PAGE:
Wednesday, October 12, 2005

My Italy Diary: Capri, Part 2

We woke this morning to beautiful weather. After breakfast, our first since arriving in Italy consisting of more than croissants—interestingly they serve grilled hot dogs, bacon (not grilled, baked perhaps?), salami, ham, cheese, and watery scrambled eggs—we went to meet Mauricio on the dock for our tour of the island. His boat was outfitted with a padded deck with pillows for our comfort, the wind was mild, and the sun warm. A wonderful day to spend a couple hours on a sail boat.

Mauricio is quiet, speaking little English, and points out areas of interest. He tries not to be intrusive, but engages with our encouragement and offers to take our picture. He watches for my intent to photograph things and slows the boat to enable me to get the shots I want—even ducking out of the way if he believes he is in my line of focus. The island is bigger than we thought, with imposing cliffs raising out of the sea. It is amazing that anyone ever imagined settling here except that it is as beautiful as it is imposing. There are many
large private villas with long stone stairways cut into the cliffs that lead down to the sea—a private swimming area for the owners. Mauricio tells us that the maker of Moet Champagne lives in one and an author in another.

We visit each grotto, pulling as close as out boat mast will allow. The sea is the color of deep sapphire and clear and cool. In shallower areas the color changes to emerald green and sometimes turquoise. At the blue grotto, Grotto Azzuro, we stop and join the que with all the other tourists—a large boat of Japanese tourists and a boat of Americans. We are transferred to individual row boats with a guide and after paying a fee, he guides us into the grotto. The entrance is mostly under water, forcing us to lie back in the boat in order to enter. It is dark inside, but the water glows an incredible turquoise from light reflecting underneath. It is truly amazing. Unfortunately, my camera battery exhausts after taking only one picture, but I feel fortunate to have at least gotten that. Our guide is disappointed with his tip of €3,00, but we ignore his pouting and rejoin Mauricio on his boat for the remainder of our tour.

We make a quick stop at Marina Grande so that Mr. Man can use the Bancomat. I try to catch Mauricio’s eye, but he busies himself with the boat; seeming very shy to be alone with me. I ask about the weather and the tourist season; he gives me short answers and doesn’t elaborate. It is cooler on the side of the island shadowed from the sun, but still glorious and the water becomes a little choppy.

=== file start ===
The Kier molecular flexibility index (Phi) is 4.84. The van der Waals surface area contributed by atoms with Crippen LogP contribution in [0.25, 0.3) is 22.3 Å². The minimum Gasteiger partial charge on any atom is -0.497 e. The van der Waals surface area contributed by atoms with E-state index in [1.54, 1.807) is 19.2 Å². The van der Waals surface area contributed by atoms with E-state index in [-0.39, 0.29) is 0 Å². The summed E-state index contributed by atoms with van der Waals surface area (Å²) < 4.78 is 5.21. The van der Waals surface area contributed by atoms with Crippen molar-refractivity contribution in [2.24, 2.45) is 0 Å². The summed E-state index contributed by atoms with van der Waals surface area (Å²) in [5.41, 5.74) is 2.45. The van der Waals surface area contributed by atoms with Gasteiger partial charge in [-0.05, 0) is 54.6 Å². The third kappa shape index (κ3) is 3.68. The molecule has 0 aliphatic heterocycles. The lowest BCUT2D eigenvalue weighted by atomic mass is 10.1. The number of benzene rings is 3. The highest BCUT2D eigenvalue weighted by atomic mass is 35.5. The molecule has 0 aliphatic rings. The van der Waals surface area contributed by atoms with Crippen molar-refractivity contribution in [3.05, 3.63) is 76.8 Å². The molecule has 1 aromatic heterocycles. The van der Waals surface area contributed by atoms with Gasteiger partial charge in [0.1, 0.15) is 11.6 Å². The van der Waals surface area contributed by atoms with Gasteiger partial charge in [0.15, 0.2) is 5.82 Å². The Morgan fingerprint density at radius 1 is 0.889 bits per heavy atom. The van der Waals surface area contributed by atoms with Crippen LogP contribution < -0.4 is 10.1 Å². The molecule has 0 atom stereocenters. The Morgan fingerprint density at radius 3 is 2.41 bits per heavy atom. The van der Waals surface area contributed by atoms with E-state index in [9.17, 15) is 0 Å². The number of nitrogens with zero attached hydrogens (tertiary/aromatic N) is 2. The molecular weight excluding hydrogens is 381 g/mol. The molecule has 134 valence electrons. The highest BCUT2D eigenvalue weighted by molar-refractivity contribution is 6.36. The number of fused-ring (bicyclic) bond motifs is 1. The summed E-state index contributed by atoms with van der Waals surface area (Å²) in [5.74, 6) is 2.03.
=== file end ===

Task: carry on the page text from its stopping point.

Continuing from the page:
Mauricio returns us safely to our hotel (and Mr. Man gives him a generous tip) where another couple is waiting for their tour. We decide to take the ferry to Sorrento where we planned to take the bus to Positano, but once we arrive in Sorrento we realize that it will take too long to get to Positano to be able to really see anything before we have to turn around and come back in order to catch the last ferry back to Capri. So, instead we have lunch and then wander the streets of Sorrento. Unfortunately, all the shops are closed from 2pm-4:30pm for lunch, so we were disappointed, but realize this is our fault for not planning the day better.

We returned to Capri to wander the town and gaze in the windows of the designer shops (Prada, Valentino, Gucci...) all way out of our price range, but is is fun to pretend for a little while. Back at the hotel we ordered wine to our room—we are still not used to how inexpensive a bottle of wine is—and just spend some time reading, drinking and listening to the sounds of the water. Later we return to town and have dinner at
Capri Ristorante where I had homemade pasta with mussels and clams, and Mr. Man had linguine with seafood, both dishes were good. We shared another bottle of wine and enjoyed listening to and watching the other customers. There was a large party of German tourists who seemed to be having a great time. At the end of their meal, they brought a cart of Grappa to their table and they ordered a few different kinds. The waiter’s assistant, who was also assisting our table, had me smell two different kinds (very strong and antiseptic smelling), but we declined to order. A short while later, she placed a small glass on the table for us to taste. It was very strong and tasted like rubbing alcohol. I had wanted to try it as my ancestors came from Bassano di Grappa, north of Venice, but after lunch yesterday we did not want to again be charged for something we didn’t order, which is exactly what happened.

After we shared a wonderful chocolate cake with gelato, we were brought the check, at which time the assistant apologized that she was being forced to charge us for the grappa. We didn’t argue as it really wasn’t worth the effort and chalked it up to another lesson learned.

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